Concert Review: Red Hot Chili Peppers, Foo Fighters, Muse (Pepsi Arena, Albany, New York, April 3, 2000)

There’s not a lot of mystery about a Red Hot Chili Peppers concert: if you’re there, you know what the stalwart West Coast funk-rap-rock quartet do, and you know that they’re gonna do it very well. So scrap that review angle right up front, since the Red Hot Chili Peppers did their stalwart West Coast funk-rap-rock thing, and they did it very well. As expected.

It might be more interesting to look at what they didn’t bring to the Pepsi Arena Monday night. They left out at least a dozen near-hits or fan faves, for starters, including “Behind the Sun,” “Knock Me Down,” “Backwoods,” “True Men Don’t Kill Coyotes,” “Fire,” “Higher Ground,” “Special Secret Song Inside,” “Johnny Kick a Hole in the Sky” and “Aeroplane.” The band’s front-line didn’t bring shirts to the show, either, although the crowd in the general admission pit was more than happy to help them out, flinging their own duds stage-ward throughout the group’s set. And the Chili Peppers also didn’t bring former guitarists Dave Navarro (who was canned for musical unsuitability after a single album) or Hillel Slovak (who is dead).

They did bring Slovak’s successor and Navarro’s predecessor with them however, with prodigal guitarist John Frusciante returning to the rightful fold, saints be praised, hallelujah, after having nearly lost the same heroin battle that took Slovak and once dogged singer Anthony Kiedis before him. And Frusciante performed like a man reborn, spraying stunning solos, riffing on raucous rhythms and singing sweet harmonies throughout the evening, with his lines on “Give It Away,” “Right on Time” and “I Like Dirt” positively and definitively defining the ideal role of the lead guitarist in the modern rock ensemble.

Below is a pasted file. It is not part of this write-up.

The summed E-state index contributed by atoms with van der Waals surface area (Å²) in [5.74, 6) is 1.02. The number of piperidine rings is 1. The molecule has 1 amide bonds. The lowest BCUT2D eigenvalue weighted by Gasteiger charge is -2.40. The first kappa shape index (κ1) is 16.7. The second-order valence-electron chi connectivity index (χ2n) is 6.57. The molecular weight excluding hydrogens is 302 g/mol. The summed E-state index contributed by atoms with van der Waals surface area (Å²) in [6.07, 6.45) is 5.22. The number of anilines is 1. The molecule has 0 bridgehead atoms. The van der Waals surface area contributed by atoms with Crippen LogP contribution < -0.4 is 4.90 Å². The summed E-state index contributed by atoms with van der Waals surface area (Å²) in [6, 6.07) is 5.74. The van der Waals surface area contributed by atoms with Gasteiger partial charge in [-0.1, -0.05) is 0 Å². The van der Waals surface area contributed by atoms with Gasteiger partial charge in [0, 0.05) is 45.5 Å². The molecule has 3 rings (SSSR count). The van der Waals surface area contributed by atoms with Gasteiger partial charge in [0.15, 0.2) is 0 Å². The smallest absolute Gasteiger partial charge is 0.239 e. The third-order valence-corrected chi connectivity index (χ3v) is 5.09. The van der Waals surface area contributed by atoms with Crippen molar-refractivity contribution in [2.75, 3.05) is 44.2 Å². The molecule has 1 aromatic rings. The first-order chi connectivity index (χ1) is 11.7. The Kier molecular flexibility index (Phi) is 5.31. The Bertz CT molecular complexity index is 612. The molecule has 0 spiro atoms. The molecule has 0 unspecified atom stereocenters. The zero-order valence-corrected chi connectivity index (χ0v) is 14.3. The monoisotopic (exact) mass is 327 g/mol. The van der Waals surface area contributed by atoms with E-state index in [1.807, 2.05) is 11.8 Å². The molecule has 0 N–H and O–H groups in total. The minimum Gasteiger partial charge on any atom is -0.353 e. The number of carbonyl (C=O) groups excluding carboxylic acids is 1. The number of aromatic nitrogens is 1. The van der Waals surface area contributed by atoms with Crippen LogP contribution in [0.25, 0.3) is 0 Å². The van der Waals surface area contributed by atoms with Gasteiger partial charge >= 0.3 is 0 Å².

Frusciante and bass-playing line mate Flea also eschewed the standard cock rock poses and wing walks that many modern players cop in an effort to connect with and please the audience. The two virtuoso players seemed to recognize that solid musical performances can do those things better than any amount of audience baiting can, so they spent most of the show literally standing nose to nose in front of Chad Smith’s drum riser, alternatively watching each other play and playing of each other — while Smith and Kiedis kept the beat with monster tom and bass drum work and high-speed rap-flavored rants respectively.

But one of the evening’s most poignant, moving moments came during the group’s laconic, radio-staple hit “Under the Bridge.” Watching Kiedis and Fruscante handle the call and response vocals at the song’s climax, with the guitarist singing “Under the bridge . . .” and the singer responding ” . . . I gave my life away,” knowing the heroin history the two men share and (hopefully) have overcome was truly chilling, in the best possible sense of the word. As if to emphasize the point about how close those two came to not being able to sing that song together, “Me and My Friends” followed “Under the Bridge” with its Slovak name drop in a verse that (at one point) introduced the late guitarist’s solo. Monday night, Kiedis still upheld his sacred love for his lost comrade in arms in song, but deftly reworked the solo intro line to announce that soul brother Frusciante was going to deliver the goods and then some instead. Which he did. And it was very, very good indeed.

Foo Fighters, on the other hand, ehhhh, not quite so good. Onetime Nirvana beat-keeper Dave Grohl has got great songs and loads of charisma, but his band is just plain nondescript, musically and otherwise. During one of the group’s seemingly endless stream of rock radio hits, Grohl sang “There goes my hero/he’s ordinary,” and that pretty much sums up both the appeal and the limitations of the Foo’s very solid, very ordinary fare. Emergent Britpoppers Muse, on the other hand, offered a hackle-raisingly noisy opening set that lived up to the hype the music press across the pond has been lauding upon them over the past year. Cross Radiohead, Rage Against the Machine, the Bogmen and King Crimson together for a general idea of the flavor — then get out of the way and watch it explode.

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